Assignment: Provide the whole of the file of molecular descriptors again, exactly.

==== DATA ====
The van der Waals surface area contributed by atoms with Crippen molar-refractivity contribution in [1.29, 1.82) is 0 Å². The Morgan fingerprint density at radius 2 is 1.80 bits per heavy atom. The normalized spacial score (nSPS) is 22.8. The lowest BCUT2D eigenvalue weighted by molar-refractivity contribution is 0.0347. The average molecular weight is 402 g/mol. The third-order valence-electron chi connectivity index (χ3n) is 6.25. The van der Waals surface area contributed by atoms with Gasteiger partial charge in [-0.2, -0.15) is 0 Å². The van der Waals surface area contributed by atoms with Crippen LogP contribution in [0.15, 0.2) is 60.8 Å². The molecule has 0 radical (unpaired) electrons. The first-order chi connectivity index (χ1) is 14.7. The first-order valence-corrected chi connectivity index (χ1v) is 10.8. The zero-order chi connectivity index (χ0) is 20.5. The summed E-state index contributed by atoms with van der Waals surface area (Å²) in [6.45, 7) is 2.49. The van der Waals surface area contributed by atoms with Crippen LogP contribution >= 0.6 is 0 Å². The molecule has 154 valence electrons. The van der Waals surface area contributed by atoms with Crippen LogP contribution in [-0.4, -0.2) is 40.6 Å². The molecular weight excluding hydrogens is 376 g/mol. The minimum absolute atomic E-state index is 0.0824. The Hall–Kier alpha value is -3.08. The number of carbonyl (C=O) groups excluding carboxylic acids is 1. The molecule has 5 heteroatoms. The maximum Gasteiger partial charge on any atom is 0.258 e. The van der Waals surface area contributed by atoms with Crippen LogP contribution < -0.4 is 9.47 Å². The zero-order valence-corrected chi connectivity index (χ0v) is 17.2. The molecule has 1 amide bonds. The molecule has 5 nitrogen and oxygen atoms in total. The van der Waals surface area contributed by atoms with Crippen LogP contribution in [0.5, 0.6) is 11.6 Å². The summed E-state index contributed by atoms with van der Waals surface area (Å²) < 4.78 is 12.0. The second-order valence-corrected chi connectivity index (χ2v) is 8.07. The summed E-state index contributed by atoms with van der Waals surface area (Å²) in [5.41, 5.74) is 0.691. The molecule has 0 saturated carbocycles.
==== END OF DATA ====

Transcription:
The van der Waals surface area contributed by atoms with Crippen molar-refractivity contribution in [1.29, 1.82) is 0 Å². The Morgan fingerprint density at radius 2 is 1.80 bits per heavy atom. The normalized spacial score (nSPS) is 22.8. The lowest BCUT2D eigenvalue weighted by molar-refractivity contribution is 0.0347. The average molecular weight is 402 g/mol. The third-order valence-electron chi connectivity index (χ3n) is 6.25. The van der Waals surface area contributed by atoms with Gasteiger partial charge in [-0.2, -0.15) is 0 Å². The van der Waals surface area contributed by atoms with Crippen LogP contribution in [0.15, 0.2) is 60.8 Å². The molecule has 0 radical (unpaired) electrons. The first-order chi connectivity index (χ1) is 14.7. The first-order valence-corrected chi connectivity index (χ1v) is 10.8. The zero-order chi connectivity index (χ0) is 20.5. The summed E-state index contributed by atoms with van der Waals surface area (Å²) in [6.45, 7) is 2.49. The van der Waals surface area contributed by atoms with Crippen LogP contribution >= 0.6 is 0 Å². The molecule has 154 valence electrons. The van der Waals surface area contributed by atoms with Crippen LogP contribution in [-0.4, -0.2) is 40.6 Å². The molecular weight excluding hydrogens is 376 g/mol. The minimum absolute atomic E-state index is 0.0824. The Hall–Kier alpha value is -3.08. The number of carbonyl (C=O) groups excluding carboxylic acids is 1. The molecule has 5 heteroatoms. The maximum Gasteiger partial charge on any atom is 0.258 e. The van der Waals surface area contributed by atoms with Crippen LogP contribution < -0.4 is 9.47 Å². The zero-order valence-corrected chi connectivity index (χ0v) is 17.2. The molecule has 1 amide bonds. The molecule has 5 nitrogen and oxygen atoms in total. The van der Waals surface area contributed by atoms with Crippen LogP contribution in [0.5, 0.6) is 11.6 Å². The summed E-state index contributed by atoms with van der Waals surface area (Å²) < 4.78 is 12.0. The second-order valence-corrected chi connectivity index (χ2v) is 8.07. The summed E-state index contributed by atoms with van der Waals surface area (Å²) in [5.41, 5.74) is 0.691. The molecule has 0 saturated carbocycles.